When attempting to decode all of the new tax code's intricacies, one must remember that your specific type of business and/or income are determinative of whether your existing business structure should be evaluated or re-evaluated under the new laws.

Labor and Employment

One new employment law development is applicable to employers who provide qualifying employees with two weeks of paid family and medical leave annually at 50% of their normal wages. 12.5% of wages paid can be claimed as a credit, which can be increased by .25% up to 25% maximum for each percentage point by which the rate is greater than 50%.

A five-year deferment of gain recognition may be elected by covered employees who have been granted qualified stock options. This is not applicable to the CEO, CFO, higher paid officers, or owners of 1% of the company.

While the Affordable Care Act's (ACA) individual mandate and penalty have been eliminated, covered employers must still continue to provide full-time employees and their dependents with affordable and minimum value coverage.

If you need assistance with any of the above employment law issues, please contact our office: www.dentalcounsel.com.

Please bear in mind that the IRS will be taking strides to ensure that these laws are more clear in their implementation. While effective through 2025, the above changes will revert back to the 2017 laws if no further action is taken. In the meantime, Congress may continue to make changes, as well. If you are in need of consulting regarding any of the above tax law changes, our office our officewould be happy to help: www.dentalcounsel.com.

About the Author

Mr. Ali Oromchian is one of the nation’s leading legal authorities on topics relevant to dentists. Since its creation, the Dental and Medical Counsel PC law firm has been regarded as one of the preeminent health care law firms devoted exclusively to healthcare professionals. His clients seek his advice on practice acquisitions and sales, creation of corporations and partnerships, associate contracts, estate planning, employment law matters, office leasing and state board defense. Additionally, he is a frequent speaker on topics such as employment law, negotiations strategies, contract and estate planning throughout North America. He is frequently quoted and has written articles for the California Dental Association, Progressive Dentist, Progressive Orthodontists, and The New Dentist magazines. His website: www.dentalcounsel.com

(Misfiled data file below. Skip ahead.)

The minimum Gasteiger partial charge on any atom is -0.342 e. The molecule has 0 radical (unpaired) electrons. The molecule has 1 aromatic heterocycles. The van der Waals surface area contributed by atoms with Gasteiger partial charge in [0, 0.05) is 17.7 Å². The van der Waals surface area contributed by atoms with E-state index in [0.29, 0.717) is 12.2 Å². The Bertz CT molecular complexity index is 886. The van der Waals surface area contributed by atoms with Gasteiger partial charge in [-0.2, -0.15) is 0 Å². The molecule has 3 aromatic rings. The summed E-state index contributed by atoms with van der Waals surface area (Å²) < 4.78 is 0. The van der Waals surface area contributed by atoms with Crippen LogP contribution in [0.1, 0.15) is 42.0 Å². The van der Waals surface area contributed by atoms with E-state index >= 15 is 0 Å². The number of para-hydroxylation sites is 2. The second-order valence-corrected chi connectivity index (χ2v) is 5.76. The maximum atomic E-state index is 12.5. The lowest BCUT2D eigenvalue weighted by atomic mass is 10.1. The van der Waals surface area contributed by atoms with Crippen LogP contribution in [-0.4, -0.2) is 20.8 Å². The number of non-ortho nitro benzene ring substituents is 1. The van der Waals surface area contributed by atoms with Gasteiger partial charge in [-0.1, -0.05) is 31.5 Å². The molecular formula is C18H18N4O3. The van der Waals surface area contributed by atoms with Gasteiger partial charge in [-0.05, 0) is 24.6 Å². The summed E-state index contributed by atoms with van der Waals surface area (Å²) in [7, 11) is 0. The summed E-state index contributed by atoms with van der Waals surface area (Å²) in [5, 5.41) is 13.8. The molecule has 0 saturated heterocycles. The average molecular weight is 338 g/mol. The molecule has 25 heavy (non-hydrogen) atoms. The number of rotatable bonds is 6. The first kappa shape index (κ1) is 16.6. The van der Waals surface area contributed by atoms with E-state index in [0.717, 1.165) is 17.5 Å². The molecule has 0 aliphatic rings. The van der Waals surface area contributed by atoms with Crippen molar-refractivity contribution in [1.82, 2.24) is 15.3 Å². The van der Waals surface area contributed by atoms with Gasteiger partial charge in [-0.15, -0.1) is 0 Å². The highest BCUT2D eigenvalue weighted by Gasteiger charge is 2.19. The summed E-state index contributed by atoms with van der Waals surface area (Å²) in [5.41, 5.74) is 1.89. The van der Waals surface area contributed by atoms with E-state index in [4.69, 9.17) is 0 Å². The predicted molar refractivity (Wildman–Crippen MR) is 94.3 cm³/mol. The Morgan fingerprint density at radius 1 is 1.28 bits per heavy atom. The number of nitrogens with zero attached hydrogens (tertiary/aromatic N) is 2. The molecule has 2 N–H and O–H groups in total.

View all articles by Ali Oromchian

Want more strategies for practice success?

The best way for us to help you meet your needs is to hear about them directly from you. If there's a business, financial or practice-related topic you're interested in, let us know. We'll do our research and get back to you.

The articles and materials on the Wells Fargo Practice Finance website are provided for general information only and do not constitute, nor are they intended as, a substitute for consultation with accounting, tax, legal or other professional advisors. Wells Fargo makes no representation regarding the articles available in the Strategies for Success Library or the completeness or accuracy of the information contained therein. The articles and the information contained therein may be incomplete, may contain errors or may have become out of date. Wells Fargo makes no commitment, and disclaims any duty, to update any of the articles or materials in the Strategies for Success Library.

The views expressed in the articles are those of the authors alone. They may or may not reflect the views or opinions of Wells Fargo.

All financing is subject to credit approval.

All financing is subject to credit approval.

All financing is subject to credit approval.

All financing is subject to credit approval.

All financing is subject to credit approval.

All financing is subject to credit approval.

All financing is subject to credit approval.

All financing is subject to credit approval.

All financing is subject to credit approval.

All financing is subject to credit approval.